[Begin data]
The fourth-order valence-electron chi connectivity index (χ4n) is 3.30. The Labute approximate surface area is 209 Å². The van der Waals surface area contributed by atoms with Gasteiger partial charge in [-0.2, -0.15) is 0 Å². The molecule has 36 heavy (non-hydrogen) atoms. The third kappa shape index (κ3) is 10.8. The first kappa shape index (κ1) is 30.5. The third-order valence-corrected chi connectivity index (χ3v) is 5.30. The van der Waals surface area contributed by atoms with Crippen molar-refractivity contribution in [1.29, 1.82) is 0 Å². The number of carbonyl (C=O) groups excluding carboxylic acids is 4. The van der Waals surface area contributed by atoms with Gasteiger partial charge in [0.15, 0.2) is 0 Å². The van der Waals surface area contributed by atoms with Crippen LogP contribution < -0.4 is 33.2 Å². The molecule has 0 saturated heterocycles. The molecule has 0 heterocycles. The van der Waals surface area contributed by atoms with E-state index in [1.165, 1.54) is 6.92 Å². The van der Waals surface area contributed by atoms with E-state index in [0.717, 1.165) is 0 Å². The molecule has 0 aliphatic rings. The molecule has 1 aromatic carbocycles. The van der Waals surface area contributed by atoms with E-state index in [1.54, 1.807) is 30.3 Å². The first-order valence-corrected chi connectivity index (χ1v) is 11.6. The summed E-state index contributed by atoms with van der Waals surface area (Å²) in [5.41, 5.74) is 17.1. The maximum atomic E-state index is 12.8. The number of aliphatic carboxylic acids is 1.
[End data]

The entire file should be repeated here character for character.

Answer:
The fourth-order valence-electron chi connectivity index (χ4n) is 3.30. The Labute approximate surface area is 209 Å². The van der Waals surface area contributed by atoms with Gasteiger partial charge in [-0.2, -0.15) is 0 Å². The molecule has 36 heavy (non-hydrogen) atoms. The third kappa shape index (κ3) is 10.8. The first kappa shape index (κ1) is 30.5. The third-order valence-corrected chi connectivity index (χ3v) is 5.30. The van der Waals surface area contributed by atoms with Crippen molar-refractivity contribution in [1.29, 1.82) is 0 Å². The number of carbonyl (C=O) groups excluding carboxylic acids is 4. The van der Waals surface area contributed by atoms with Gasteiger partial charge in [0.15, 0.2) is 0 Å². The van der Waals surface area contributed by atoms with Crippen LogP contribution < -0.4 is 33.2 Å². The molecule has 0 saturated heterocycles. The molecule has 0 heterocycles. The van der Waals surface area contributed by atoms with E-state index in [1.165, 1.54) is 6.92 Å². The van der Waals surface area contributed by atoms with E-state index in [0.717, 1.165) is 0 Å². The molecule has 0 aliphatic rings. The molecule has 1 aromatic carbocycles. The van der Waals surface area contributed by atoms with E-state index in [1.54, 1.807) is 30.3 Å². The first-order valence-corrected chi connectivity index (χ1v) is 11.6. The summed E-state index contributed by atoms with van der Waals surface area (Å²) in [5.41, 5.74) is 17.1. The maximum atomic E-state index is 12.8. The number of aliphatic carboxylic acids is 1.